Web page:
Project Summary

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The goal of this project is to develop a tractable modeling framework for estimating marine metapopulation connectivity and its demographic consequences. This will be achieved by utilizing a highly integrated multifaceted approach which draws upon gravity, demographic, and biological- hydrodynamic coupled models. The project has specific objectives to accomplish this goal: (1) Determine reliable predictors of population connectivity from a range of habitat and oceanographic metrics that influence larval dispersal and settlement. The predictive ability of these metrics will be assessed through the development of gravity models which incorporate both natal and settlement site attributes as well as “distance” functions derived from habitat distributions and biological- hydrodynamic coupled models which describe how dispersal probability declines with travel time. (2) Evaluate the robustness of these prediction measures and different forms of the gravity model at various temporal and spatial scales to examine their potential suitability for a broad range of marine metapopulations. (3) Develop matrix metapopulation models to improve our understanding of how physical oceanographic processes and dispersal behavior influence the dynamics and spatial connectivity of marine metapopulations.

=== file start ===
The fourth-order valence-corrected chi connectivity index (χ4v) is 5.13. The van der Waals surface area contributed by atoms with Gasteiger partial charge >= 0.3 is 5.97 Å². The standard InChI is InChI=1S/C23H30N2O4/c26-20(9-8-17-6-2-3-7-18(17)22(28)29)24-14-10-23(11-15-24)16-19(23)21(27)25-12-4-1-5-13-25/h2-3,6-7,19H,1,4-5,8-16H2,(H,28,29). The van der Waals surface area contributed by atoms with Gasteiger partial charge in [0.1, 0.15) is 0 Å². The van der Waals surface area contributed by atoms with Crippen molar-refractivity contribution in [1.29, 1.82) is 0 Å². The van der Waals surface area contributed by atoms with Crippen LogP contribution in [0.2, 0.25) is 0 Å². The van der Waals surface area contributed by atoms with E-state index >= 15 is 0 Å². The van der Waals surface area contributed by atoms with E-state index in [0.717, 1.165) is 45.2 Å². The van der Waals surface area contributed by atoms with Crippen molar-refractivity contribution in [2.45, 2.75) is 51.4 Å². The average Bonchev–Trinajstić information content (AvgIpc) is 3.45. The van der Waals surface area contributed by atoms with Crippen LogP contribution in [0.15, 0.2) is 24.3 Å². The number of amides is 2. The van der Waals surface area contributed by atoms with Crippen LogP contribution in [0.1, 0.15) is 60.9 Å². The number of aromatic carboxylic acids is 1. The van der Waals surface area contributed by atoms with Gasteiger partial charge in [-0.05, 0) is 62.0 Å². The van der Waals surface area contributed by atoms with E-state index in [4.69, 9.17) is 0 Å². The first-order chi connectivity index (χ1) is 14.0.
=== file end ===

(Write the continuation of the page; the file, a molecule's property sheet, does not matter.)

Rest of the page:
Extensive research of spatial recruitment patterns across a no-take marine reserve network in Kimbe Bay, Papua New Guinea, will provide the key empirical data necessary for developing and evaluating a comprehensive modeling framework for estimating metapopulation connectivity in marine communities where direct estimation of larval dispersal and settlement patterns often remains intangible. These efforts will be guided by DNA parentage and transgenerational isotope labeling research of two coral reef fishes with different life histories and habitat usage. These extensive datasets represent the most spatially expansive analysis of recruitment patterns to date and will allow evaluation of modeling approaches across multiple spatial and temporal scales in order to create a general modeling framework which is both empirically relevant and adaptable to other marine metapopulations with less a priori knowledge of population connectivity.


  This project is funded by NSF Biological and Physical Oceanography Divisions


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Last updated August 22, 2011
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